Book Review: In the Money by Antonio Esfandiari
The World Poker Tour recently released the third in its series of books on poker, In the Money by Antonio "The Magician" Esfandiari. The book takes a different approach than many of the recent poker books on the market, providing readers with a guide on how to become a winning Texas Hold'em cash game player.By eliminating the tournament aspect of poker, the format of the book allows Esfandiari to focus solely on the game itself, rather than the extra factors a tournament brings, such as chip stacks, increasing blind levels, and tournament payouts.
Perhaps the best part of the book, however, is its voice. Esfandiari fills the book with stories about the games he's played and the friends he's made. Whether it's a heads-up match with Phil Hellmuth to determine his fee for a magic show or the story about how he won the first poker tournament he entered, In the Money is an entertaining read. Phil "The Unabomber" Laak gives the reader an insight into Esfandiari's personality in the foreword, while Hellmuth and Annie Duke also provide interesting stories about the author.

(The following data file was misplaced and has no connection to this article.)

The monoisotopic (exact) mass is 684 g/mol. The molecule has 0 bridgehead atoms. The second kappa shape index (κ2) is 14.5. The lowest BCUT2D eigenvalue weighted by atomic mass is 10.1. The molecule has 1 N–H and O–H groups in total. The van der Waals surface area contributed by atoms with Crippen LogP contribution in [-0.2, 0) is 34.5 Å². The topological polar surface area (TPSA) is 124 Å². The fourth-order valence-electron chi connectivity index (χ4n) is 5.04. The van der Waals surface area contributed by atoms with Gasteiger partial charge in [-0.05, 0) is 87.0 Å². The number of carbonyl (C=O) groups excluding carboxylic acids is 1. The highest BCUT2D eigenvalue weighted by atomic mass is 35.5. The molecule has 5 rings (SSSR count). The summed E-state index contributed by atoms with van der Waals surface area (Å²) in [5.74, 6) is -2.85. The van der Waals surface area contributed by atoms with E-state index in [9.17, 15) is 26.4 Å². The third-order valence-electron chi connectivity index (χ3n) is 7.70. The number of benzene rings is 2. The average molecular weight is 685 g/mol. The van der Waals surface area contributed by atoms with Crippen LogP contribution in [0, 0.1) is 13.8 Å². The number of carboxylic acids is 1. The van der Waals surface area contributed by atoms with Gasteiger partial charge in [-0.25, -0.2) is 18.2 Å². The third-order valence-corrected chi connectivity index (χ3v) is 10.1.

Esfandiari spends one chapter detailing the differences between Limit and No Limit Hold'em. The concrete examples are excellent, such as how to play pocket fives in late position, or the effect of a raise in Limit vs. No Limit. Esfandiari explains the phrase "Limit Hold'em is a science, No Limit Hold'em is an art," and he makes it clear that he prefers the No Limit version. No Limit Hold'em, in Esfandiari's view, requires more skill, and is also much more rewarding.
Esfandiari goes back and forth between Limit and No Limit Hold'em when describing how to play each part of the hand. The transition, or lack thereof, can be a bit confusing, and one can't help but think that these topics should have been covered in separate books. Esfandiari may have been better served with a focus solely on No Limit Hold'em. After discussing how to play in given situations, Esfandiari offers advice on more abstract parts of the game, such as establishing a table image and identifying the texture of the game (i.e. passive vs. aggressive). While the section lacks specific guidelines, Esfandiari explains that these aspects of poker can only be mastered with time and practice, and are therefore hard to glean from a book. Overall, the poker advice is a little thin, but it's the perfect combination of strategy and entertainment for someone just getting serious about the game. Intermediate players will find a few nuggets of wisdom while getting a refresher course, but players with a great deal of experience should look elsewhere for advanced strategy.